Profile: Debbie Parriss, Countrywide Porter Novelli - Laying down foundations/Debbie Parriss leaves the security of Countrywide to launch her own agency

There will be gritted teeth behind the smiles and champagne at Debbie Parriss’ leaving bash next week. Not only is Countrywide Porter Novelli (CPN) losing the managing director of its 60-strong Banbury office, but client services director Chris Woodcock is going with her.

There will be gritted teeth behind the smiles and champagne at

Debbie Parriss’ leaving bash next week. Not only is Countrywide Porter

Novelli (CPN) losing the managing director of its 60-strong Banbury

office, but client services director Chris Woodcock is going with

her.



The pair are stepping out on their own after ten loyal years with

Countrywide to launch their own agency, which does not yet have an

official name.



With Parriss’ corporate, environmental and internal PR expertise and

contacts from ICI to the DTI, and Woodcock’s crisis management know-how,

they will pack a powerful PR punch.



Countrywide has every right to feel upset. It is waving goodbye to two

home-grown success stories. Parriss, like Woodcock, joined Countrywide

as an account executive in 1989, a year after flying into the UK from

her native South Africa. She had worked as a freelance journalist in

Johannesburg on trade business magazines and the national newspaper

Business Day and spent a year as a trainee account executive at a small

Cheltenham-based PR agency called Harcourt Communications.



On joining Countrywide, Parriss quickly rose through the ranks, dabbling

in all areas, from the automotive to FMCG industries. She made her name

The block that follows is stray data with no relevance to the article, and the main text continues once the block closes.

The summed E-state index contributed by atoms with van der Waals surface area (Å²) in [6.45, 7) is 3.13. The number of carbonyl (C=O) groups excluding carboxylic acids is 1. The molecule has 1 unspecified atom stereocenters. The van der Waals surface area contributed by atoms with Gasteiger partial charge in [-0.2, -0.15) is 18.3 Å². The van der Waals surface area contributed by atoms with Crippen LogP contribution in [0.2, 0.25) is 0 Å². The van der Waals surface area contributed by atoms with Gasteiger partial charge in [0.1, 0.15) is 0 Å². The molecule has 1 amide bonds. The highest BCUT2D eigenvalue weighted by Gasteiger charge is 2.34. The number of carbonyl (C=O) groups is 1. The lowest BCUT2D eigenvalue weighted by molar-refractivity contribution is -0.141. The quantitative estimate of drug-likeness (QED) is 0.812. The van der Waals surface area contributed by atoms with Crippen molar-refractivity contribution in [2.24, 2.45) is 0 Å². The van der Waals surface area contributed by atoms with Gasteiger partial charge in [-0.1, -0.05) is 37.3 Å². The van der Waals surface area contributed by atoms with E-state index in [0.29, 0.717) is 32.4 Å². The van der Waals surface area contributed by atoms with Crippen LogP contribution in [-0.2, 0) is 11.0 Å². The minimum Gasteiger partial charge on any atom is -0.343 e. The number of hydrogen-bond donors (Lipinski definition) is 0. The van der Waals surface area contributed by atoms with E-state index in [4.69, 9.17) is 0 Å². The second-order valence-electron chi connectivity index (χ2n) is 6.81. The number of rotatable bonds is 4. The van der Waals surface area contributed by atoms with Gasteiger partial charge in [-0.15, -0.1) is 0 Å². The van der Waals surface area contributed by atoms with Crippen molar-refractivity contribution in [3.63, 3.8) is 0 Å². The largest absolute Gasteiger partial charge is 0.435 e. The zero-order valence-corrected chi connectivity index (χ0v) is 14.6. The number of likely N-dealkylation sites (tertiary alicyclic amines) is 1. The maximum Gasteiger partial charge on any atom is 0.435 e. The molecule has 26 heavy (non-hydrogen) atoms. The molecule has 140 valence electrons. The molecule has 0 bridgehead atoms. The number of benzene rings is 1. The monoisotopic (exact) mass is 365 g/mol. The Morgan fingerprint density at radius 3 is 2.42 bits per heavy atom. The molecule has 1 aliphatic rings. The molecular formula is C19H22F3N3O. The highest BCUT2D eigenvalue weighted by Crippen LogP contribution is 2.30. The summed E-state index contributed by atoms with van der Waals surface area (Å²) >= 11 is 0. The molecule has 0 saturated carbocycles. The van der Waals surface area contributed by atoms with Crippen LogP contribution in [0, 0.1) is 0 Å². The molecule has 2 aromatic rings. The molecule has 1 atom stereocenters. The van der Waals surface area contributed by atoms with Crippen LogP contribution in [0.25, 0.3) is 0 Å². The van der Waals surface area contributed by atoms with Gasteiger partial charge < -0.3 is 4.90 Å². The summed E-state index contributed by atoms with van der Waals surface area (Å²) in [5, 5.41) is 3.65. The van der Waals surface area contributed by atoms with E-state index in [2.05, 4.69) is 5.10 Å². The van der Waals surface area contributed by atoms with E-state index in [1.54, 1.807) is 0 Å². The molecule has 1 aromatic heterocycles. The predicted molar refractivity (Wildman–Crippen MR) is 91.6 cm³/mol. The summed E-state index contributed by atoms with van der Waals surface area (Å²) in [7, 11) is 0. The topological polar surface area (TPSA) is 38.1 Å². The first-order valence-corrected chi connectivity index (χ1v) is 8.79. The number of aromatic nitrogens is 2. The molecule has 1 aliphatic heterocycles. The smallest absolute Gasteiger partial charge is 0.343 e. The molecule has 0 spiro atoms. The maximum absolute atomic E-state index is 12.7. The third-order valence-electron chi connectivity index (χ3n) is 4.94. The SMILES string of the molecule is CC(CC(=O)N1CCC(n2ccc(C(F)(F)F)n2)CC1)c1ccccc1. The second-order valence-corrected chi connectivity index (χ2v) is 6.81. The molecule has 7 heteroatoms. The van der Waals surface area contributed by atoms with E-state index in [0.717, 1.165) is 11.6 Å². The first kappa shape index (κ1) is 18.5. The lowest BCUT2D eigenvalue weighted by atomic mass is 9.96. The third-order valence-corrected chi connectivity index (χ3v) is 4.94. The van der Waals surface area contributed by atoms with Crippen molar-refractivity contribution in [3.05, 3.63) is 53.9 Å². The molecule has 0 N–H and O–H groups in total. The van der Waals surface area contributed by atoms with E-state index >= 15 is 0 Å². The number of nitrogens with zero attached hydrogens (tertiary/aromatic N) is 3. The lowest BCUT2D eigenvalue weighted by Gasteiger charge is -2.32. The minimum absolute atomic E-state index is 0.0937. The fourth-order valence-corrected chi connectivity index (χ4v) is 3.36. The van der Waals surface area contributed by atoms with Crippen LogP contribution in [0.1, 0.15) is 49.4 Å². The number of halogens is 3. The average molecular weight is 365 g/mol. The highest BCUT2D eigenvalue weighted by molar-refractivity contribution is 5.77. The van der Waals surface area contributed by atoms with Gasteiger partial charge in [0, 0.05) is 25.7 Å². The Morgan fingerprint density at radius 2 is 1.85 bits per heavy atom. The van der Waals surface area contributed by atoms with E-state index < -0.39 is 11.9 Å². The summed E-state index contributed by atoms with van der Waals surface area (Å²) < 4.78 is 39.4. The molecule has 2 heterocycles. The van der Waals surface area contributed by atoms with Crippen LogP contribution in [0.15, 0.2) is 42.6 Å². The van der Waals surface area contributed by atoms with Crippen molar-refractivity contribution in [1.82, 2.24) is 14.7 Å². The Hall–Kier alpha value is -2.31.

on some of Countrywide’s biggest international accounts such as the

trade body European Council for Vinyl Manufacturers. Parriss is quick to

credit her employer for making her rise to the top possible and says

ties with Countrywide will not be severed. Woodcock will spend two days

a week at CPN as a consultant when their new agency opens for business

next month.



’Countrywide has a unique culture. If you have the energy, drive and

initiative, there are an abundance of opportunities,’ she explains. ’I

never experienced any career limitations.’



So why leave now? ’Ten years with one consultancy is a long time,’ says

Parriss. ’This is an opportunity to take on a completely new challenge.’

Listening to those who worked with her in those early days, it seems

inevitable she would one day want to steer her own ship.



’Debbie was very determined,’ remembers Chris Genasi, a fellow

Countrywide account executive in the late 1980s and now head of

corporate development at Shandwick Welbeck. ’She had good attention to

detail and could spot gaps in arguments. She didn’t allow any vagueness

or lack of clarity, but at the same time she could be charming and

persuasive. She could win over clients and motivate employees - a

classic case of an iron fist in a velvet glove.’



Parriss, who is 34 but looks a good five years younger, remembers with a

smile how her direct approach stood out. ’It was quite a tough

environment in South Africa,’ she reminisces. She felt the country’s PR

industry was too ’immature and isolated’ to build a career. ’The English

culture is more subtle and complex, so I had to modify how I dealt with

people and become more patient. Now, although I might stand out with my

accent, I feel totally assimilated.’



Along with a small Edwardian house in Oxford, she also appears to have

picked up our English reserve. Her answers are slow to come and

carefully calculated. It is hard to penetrate the PR veneer, especially

when it comes to anything personal. Parriss is single, loves Tuscany,

eating out in good restaurants, drinking Chablis, listening to ’all

kinds of music except country and western and jazz’ and enjoys

practising interior design, which she once considered as a career.

That’s all she is giving away.



One gets the impression that everything has been planned, as Genasi

says, right down to the smallest detail. ’I’m not an impulsive

person.



I give a huge amount of thought to everything I do,’ admits Parriss.

’But I’m not the sort of person who takes the easy route either. I’m

fully aware of the huge change that is to come and I don’t fear it at

all.’



HIGHLIGHTS

1988

Trainee account executive, Harcourt Communications

1991

Consultant, Countrywide Porter Novelli

1994

Director, Countrywide Porter Novelli

1997

Managing director, Countrywide Porter Novelli, Banbury

1999

Launches own agency



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